As a matter of tradition as much as anything, I fully intended to write about President Barack Obama’s latest State of the Union Address. I quickly realized, though, that to do so would be as much a rewrite of my previous four late-January columns as the speech itself was little more than self-plagiarism of its earlier versions. That seemed like cheating, but I did think it useful to comment on one phrase the president used that has become ubiquitous to the point of nausea.
In one rhetorically acrobatic segment of his speech, Obama referred to his “all the above” energy strategy, then spoke about the increase in production of energy sources his administration had absolutely nothing to do with — beyond curtail it on federal land and forestall its safe transport to market through continued inaction on the Keystone pipeline — before going on to wax about the only sources of energy to which he really thinks the American people have a right.
Of the many terminological sleights of hand by the left, this one really ought to receive the award for sheer audacity. Nearly every politician of every stripe in this country has, at one time or another, used the term “all the above” to describe their policy approach, or at least preference, towards domestic energy development.
Now, the checklist implied by the phrase is assumed, of course, to be a rhetorical catalogue of all possible and potential sources of energy available to the nation. However, when used by liberal Democrats, the list is much shorter than the one most of us envision, excluding, as it does, any source that reliably provides energy.
To be clear, when President Obama, most Democratic Congressmen, EPA officials or their unofficial spokespersons at the Sierra Club talk about “all the above” they mean with the exception of fossil fuels of any kind. The exclusivity of the term goes beyond merely banishing oil, gas and coal. It really means only two things — solar and wind power.
This is perhaps most clearly evident in discussions concerning “renewable” energy standards for electrical generation adopted by many states and regularly suggested for the national level.
Any serious examination of electricity production reveals deep flaws in the statutory insistence of including a set percentage of juice that must flow from wind and solar. The base problem is simple and obvious — the wind doesn’t always blow and the sun doesn’t always shine.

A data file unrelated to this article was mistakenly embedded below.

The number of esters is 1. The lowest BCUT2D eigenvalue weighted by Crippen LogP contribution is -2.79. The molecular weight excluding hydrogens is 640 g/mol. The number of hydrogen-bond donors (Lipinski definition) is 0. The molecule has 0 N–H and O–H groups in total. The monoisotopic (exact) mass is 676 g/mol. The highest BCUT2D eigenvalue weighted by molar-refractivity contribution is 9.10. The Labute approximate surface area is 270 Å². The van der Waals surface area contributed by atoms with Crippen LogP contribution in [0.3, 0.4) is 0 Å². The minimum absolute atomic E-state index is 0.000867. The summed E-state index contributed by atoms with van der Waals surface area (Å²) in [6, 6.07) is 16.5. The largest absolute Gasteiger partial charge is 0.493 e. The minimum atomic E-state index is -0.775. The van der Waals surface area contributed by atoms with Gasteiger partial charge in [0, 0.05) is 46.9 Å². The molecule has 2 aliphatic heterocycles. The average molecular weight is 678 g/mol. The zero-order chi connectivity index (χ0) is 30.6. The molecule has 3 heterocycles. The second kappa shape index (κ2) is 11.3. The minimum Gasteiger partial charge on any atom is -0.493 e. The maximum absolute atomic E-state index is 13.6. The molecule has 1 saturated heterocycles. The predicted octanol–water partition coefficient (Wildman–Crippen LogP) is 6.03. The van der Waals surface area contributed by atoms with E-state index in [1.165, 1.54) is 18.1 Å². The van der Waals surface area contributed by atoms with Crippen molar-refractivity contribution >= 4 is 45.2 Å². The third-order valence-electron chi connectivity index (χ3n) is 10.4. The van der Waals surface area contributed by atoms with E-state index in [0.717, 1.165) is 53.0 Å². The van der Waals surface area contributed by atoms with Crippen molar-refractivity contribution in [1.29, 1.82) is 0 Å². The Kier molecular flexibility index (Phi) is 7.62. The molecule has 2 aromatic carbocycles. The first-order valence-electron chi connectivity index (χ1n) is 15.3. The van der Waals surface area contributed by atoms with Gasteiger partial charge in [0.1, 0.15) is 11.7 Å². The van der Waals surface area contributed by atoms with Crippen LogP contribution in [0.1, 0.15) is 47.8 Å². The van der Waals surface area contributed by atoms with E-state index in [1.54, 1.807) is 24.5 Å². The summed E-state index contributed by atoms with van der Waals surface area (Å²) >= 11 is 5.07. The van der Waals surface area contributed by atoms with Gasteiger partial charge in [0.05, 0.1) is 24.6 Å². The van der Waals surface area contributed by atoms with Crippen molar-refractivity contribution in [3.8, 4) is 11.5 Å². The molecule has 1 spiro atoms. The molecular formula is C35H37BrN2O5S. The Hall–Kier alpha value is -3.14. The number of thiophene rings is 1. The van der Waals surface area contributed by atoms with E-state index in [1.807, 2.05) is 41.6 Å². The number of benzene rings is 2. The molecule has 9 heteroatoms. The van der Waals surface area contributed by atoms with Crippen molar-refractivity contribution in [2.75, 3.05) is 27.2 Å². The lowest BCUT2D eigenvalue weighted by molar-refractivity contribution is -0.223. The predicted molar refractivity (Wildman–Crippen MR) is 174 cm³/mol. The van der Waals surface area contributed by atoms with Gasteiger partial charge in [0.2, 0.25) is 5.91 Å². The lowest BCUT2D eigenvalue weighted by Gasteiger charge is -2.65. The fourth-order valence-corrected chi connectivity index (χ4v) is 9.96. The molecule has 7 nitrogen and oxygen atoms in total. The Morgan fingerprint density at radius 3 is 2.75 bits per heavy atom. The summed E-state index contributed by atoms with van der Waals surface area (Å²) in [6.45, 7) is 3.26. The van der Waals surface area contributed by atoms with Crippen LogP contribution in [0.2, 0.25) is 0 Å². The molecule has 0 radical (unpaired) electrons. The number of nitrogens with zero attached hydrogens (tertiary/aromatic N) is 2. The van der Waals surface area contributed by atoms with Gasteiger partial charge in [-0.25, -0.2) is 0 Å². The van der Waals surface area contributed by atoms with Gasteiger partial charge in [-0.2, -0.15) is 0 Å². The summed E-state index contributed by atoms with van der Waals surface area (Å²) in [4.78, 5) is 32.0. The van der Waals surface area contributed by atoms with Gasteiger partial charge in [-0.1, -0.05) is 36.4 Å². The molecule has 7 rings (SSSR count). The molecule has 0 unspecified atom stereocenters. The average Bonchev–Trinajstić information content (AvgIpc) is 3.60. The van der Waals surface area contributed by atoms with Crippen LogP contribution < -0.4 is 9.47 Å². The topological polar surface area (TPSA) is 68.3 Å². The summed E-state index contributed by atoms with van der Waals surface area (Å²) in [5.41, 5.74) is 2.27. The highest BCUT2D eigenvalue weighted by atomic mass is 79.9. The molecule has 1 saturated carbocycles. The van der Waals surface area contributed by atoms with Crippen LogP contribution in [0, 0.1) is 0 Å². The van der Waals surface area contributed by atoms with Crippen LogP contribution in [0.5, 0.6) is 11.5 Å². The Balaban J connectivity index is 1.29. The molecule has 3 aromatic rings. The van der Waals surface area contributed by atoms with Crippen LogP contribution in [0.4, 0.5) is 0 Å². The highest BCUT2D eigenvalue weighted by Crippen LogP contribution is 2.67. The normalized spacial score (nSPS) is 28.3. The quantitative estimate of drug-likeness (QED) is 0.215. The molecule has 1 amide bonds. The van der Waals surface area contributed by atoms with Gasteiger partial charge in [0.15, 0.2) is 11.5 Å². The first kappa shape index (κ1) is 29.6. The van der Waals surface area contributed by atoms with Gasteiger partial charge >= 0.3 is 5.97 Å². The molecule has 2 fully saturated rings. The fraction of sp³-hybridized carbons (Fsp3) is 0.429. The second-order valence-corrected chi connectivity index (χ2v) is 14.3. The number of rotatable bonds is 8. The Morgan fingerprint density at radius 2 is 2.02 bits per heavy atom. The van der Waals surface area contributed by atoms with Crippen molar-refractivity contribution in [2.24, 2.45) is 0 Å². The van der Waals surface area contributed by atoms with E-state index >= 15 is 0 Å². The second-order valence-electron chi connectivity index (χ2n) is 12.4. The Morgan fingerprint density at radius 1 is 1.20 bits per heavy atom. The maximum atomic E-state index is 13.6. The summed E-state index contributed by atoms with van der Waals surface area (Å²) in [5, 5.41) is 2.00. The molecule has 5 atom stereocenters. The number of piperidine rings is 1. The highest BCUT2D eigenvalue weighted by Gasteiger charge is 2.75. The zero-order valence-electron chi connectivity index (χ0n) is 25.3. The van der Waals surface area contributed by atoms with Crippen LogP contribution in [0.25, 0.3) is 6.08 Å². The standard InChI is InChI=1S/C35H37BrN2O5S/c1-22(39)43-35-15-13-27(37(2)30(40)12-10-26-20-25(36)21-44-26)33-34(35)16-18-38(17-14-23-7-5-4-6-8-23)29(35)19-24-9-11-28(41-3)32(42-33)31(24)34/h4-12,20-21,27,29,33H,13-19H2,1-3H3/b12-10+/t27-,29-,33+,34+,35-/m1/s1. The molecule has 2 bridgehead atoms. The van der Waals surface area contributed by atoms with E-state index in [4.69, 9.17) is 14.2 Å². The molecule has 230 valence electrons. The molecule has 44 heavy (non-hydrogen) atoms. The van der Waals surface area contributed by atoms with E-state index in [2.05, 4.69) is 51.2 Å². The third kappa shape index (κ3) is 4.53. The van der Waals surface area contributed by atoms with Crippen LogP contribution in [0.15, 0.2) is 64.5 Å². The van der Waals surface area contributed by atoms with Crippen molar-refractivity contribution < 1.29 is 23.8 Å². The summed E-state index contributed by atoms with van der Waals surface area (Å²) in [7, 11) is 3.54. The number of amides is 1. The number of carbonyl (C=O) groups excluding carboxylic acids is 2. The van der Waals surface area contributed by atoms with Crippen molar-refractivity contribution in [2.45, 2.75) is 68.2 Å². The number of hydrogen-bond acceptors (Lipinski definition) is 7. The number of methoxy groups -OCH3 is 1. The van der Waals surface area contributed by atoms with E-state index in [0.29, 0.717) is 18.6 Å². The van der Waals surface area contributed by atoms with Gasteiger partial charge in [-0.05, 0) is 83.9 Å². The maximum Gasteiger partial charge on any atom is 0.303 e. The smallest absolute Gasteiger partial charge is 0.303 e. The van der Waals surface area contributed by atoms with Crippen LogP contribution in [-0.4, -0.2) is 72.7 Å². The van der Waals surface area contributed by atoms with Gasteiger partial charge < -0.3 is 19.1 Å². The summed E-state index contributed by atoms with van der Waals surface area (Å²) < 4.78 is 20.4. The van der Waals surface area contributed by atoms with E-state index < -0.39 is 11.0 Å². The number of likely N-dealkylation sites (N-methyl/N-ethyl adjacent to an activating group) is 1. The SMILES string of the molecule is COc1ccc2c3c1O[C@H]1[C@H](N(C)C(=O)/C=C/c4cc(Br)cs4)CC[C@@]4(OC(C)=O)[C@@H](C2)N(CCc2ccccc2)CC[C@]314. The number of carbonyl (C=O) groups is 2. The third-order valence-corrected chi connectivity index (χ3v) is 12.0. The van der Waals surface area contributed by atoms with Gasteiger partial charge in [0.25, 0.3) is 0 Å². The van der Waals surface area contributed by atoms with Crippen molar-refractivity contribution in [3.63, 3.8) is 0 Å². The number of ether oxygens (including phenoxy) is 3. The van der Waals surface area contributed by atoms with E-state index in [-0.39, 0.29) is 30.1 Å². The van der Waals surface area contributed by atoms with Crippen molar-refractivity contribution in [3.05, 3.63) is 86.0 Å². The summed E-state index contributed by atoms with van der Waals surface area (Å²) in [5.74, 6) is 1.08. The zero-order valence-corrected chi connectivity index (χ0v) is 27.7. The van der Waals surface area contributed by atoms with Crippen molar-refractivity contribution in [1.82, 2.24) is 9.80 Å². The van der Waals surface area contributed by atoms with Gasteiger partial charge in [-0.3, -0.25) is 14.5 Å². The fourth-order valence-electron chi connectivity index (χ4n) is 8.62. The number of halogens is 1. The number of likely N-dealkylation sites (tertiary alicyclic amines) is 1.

The intermittent nature of these two sources has long taken a toll on their feasibility. Electrical grids require stability, the ability to react instantly to fluctuations in demand and usage — a constant flow of electricity must be maintained to prevent rolling brownouts and damage to electrical circuits.
This requires a generation source that is “dispatchable” — meaning one whose output can be adjusted readily to such demands, such as natural gas, coal and nuclear power. This is in contrast to
non-dispatchable sources, like wind and solar, which due to their intermittency, can’t be adjusted to meet fluctuations. Since we as yet have no reliable and efficient means to store energy generated by windmills and solar panels that would be necessary to provide a substantial amount to the grid, renewables need to rely on back-up generation — often provided by the least efficient and most costly of natural gas turbines to meet the requisite quick ramp-up time — to have any value at all.
This, coupled with enormous transmission costs due to the fact that wind and solar power much be generated at the source — where the best solar and wind resources happen to be, not necessarily in the most economical place for a generator — makes these sources inescapably more expensive.
Like health care costs and terrorism, these facts can’t be legislated away. Even Europe is backing off its renewable portfolio requirements in grudging acquiescence to economic reality.
But for those for whom “all the above” refers to a table that lists wind and solar exclusively (and perhaps hydro for the truly broad-minded environmental liberal) mere impossibility isn’t a great concern.
The abbreviated “all the above” list does a disservice to honest discussion of both energy policy and environmental conservation. As a society, real research and development into every form of energy is to our advantage and that of our forthcoming generations. Ignoring reality won’t accomplish this any more than tightening the governmental fist around fossil fuel production.
Perhaps if governments at all levels would release some economic controls and establish a means to structurally control spending, there might even be some money available for researching energy projects that are beyond the scope of the private sector to handle.